Once the wine is part of the tasting room portfolio, continue to invest in your relationship with the tasting room staff, be part of any events the tasting room may organise and visit the property regularly and I am sure you will reap the rewards:)

    In this day and age where most wine sales are driven by price and specials, brand loyalty is something which is pretty hard to maintain. However I recently saw 2 very simple  initiatives by small wineries which  I feel will create brand loyalty and I would like to share why I think so with you.

    The first one was about 8 weeks ago on my visit to the Champagne Region. In the Grand Cru village of Oger we visited the small winery Maison Jean Milan ( I noticed an invite on a black board  in the tasting room to participate in a day of harvesting at the winery in September. When I enquired about this, I was given a simple looking pamphlet explaining the event. The pamphlets were also at the local tourist office, and had been sent around to some corporate clients in Paris and hospitality schools in France and Belgium. Every year, Maison Jean Milan hosts several  “Come live the Harvest” experience days, where consumers can book (and pay!) to join the vineyard and winery team for a day during harvest. The day starts around 9 AM with an explanation of how to pick the grapes followed by a few hours of hand picking in the vineyard with the regular vineyard workers. At 1 PM the winery puts on a elaborate lunch, and after lunch the wine making process is described, the guests visit the cellars and the winery – there they see the grapes they picked in the morning being crushed and pressed and pumped into a tank. After the winery visit there is a tasting and around 5 the people are send home with a bottle of Champagne as a momentum.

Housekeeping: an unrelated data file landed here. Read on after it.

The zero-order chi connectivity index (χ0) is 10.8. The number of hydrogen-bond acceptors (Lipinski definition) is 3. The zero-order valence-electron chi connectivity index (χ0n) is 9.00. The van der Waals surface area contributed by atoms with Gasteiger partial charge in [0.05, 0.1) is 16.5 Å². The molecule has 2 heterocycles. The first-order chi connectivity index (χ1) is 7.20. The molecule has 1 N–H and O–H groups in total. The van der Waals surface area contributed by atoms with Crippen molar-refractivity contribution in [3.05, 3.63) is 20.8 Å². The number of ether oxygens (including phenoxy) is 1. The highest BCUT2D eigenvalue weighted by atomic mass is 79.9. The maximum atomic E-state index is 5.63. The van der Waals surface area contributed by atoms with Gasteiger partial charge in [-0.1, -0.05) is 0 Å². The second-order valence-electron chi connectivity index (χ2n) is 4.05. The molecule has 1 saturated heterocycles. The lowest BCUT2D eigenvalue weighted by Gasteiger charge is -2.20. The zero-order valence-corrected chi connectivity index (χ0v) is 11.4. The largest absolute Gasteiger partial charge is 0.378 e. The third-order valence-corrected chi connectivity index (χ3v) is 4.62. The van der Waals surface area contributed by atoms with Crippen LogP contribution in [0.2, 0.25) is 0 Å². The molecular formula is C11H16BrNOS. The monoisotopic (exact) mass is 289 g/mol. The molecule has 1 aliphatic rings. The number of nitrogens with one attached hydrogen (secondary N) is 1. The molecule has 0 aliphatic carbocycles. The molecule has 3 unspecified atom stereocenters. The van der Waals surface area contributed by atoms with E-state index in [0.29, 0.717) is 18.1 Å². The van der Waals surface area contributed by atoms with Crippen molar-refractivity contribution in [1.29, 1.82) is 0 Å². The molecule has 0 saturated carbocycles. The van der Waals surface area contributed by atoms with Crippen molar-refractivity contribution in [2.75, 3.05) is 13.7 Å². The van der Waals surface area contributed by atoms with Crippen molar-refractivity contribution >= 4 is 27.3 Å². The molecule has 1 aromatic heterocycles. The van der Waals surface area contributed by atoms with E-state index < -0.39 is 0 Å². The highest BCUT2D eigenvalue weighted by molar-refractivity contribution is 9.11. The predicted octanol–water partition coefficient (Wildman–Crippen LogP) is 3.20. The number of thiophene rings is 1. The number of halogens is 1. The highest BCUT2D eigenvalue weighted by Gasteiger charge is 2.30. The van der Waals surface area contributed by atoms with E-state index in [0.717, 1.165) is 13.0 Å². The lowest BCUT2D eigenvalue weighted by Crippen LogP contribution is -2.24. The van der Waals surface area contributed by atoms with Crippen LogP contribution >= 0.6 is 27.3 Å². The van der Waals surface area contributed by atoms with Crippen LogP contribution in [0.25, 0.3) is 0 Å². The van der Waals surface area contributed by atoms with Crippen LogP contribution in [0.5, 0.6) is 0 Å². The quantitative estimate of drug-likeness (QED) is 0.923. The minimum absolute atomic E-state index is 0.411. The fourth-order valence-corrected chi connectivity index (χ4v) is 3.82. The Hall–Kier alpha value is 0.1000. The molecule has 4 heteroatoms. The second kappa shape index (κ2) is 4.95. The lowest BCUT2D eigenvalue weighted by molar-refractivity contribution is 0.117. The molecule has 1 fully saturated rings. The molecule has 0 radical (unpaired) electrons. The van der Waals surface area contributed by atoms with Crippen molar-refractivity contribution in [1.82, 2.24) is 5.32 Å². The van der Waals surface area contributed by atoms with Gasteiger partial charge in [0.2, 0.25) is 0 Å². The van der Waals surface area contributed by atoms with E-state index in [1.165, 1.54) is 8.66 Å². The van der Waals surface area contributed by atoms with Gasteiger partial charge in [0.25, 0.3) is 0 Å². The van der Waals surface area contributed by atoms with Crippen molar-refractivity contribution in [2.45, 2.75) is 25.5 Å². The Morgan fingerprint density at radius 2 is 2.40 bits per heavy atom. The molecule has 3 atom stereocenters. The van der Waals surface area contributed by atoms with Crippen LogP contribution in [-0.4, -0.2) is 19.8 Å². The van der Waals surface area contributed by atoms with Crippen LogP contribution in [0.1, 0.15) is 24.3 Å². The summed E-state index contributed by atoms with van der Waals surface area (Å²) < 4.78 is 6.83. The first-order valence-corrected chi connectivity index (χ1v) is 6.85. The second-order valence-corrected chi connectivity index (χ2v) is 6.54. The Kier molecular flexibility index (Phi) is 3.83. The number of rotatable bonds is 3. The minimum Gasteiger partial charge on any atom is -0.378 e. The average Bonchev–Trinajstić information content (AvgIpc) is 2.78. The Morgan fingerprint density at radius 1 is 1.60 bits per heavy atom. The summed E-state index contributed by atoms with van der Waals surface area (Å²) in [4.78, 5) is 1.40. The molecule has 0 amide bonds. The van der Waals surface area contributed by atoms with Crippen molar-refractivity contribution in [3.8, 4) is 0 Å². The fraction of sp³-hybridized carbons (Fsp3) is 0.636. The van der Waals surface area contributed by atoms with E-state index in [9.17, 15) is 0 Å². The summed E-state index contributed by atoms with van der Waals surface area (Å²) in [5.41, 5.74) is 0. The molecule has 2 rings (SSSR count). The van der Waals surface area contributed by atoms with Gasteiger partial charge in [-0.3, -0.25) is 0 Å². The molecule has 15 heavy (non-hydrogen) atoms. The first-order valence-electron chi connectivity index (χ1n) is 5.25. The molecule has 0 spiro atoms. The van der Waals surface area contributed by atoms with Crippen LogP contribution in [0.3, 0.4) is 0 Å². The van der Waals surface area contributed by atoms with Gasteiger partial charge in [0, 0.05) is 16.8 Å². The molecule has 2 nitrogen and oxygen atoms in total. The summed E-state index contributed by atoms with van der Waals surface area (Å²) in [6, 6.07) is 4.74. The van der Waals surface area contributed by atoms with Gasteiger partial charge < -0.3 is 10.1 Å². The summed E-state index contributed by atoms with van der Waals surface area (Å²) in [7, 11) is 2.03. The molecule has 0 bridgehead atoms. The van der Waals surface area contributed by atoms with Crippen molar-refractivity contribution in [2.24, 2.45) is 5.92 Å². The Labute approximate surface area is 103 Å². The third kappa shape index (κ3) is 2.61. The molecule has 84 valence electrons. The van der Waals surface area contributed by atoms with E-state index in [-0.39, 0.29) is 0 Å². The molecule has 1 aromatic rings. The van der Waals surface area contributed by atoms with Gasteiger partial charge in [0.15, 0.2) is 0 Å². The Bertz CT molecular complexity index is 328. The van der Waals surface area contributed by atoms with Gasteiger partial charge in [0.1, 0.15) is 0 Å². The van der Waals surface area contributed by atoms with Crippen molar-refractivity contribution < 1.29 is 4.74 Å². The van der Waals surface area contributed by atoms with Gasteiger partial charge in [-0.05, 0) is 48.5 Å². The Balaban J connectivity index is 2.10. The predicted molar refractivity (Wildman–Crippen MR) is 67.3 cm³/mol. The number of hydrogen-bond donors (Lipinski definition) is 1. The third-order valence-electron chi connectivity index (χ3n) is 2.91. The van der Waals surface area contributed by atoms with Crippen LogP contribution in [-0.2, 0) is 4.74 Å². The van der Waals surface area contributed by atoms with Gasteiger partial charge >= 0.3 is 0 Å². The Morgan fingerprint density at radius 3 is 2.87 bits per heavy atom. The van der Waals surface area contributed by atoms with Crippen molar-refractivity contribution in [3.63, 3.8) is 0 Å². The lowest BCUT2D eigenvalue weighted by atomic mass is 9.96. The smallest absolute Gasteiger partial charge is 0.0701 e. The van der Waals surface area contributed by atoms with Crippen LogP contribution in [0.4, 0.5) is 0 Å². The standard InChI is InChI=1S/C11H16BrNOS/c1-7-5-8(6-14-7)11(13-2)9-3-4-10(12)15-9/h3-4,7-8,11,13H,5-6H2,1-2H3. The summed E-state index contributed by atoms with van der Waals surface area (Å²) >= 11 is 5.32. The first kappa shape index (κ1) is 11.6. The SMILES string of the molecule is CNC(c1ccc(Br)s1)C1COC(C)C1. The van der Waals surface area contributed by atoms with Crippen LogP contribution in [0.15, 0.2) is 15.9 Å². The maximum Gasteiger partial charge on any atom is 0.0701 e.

The second initiative I heard about through Facebook. Barrel Oak Winery (, a fairly new winery in Northern Virginia try to actively engage the community around them, as well as tourists, by organising unique and fun events on a regular basis. Last week’s event was called “chomp and stomp” and the invite I got said the following:  “I would highly recommend your coming out to visit. Smash grapes with your bare feet, sit around the fire pits, dance Saturday nite, eat some really great BBQ, watch the leaves turn color.”  I was pretty curious so looked up the event on their website. Basically the Chomp and Stomp event aimed to teach participants about the Barrel Oak Winery wine making process. It also was a charity event in such that it was trying to collect food for the neediest people in the area and Barrel Oak winery provided a free wine tasting to all participants who donated at least 3 cans of food

    Now why am I so impressed by both these events and do I feel that they will lead to brand loyalty?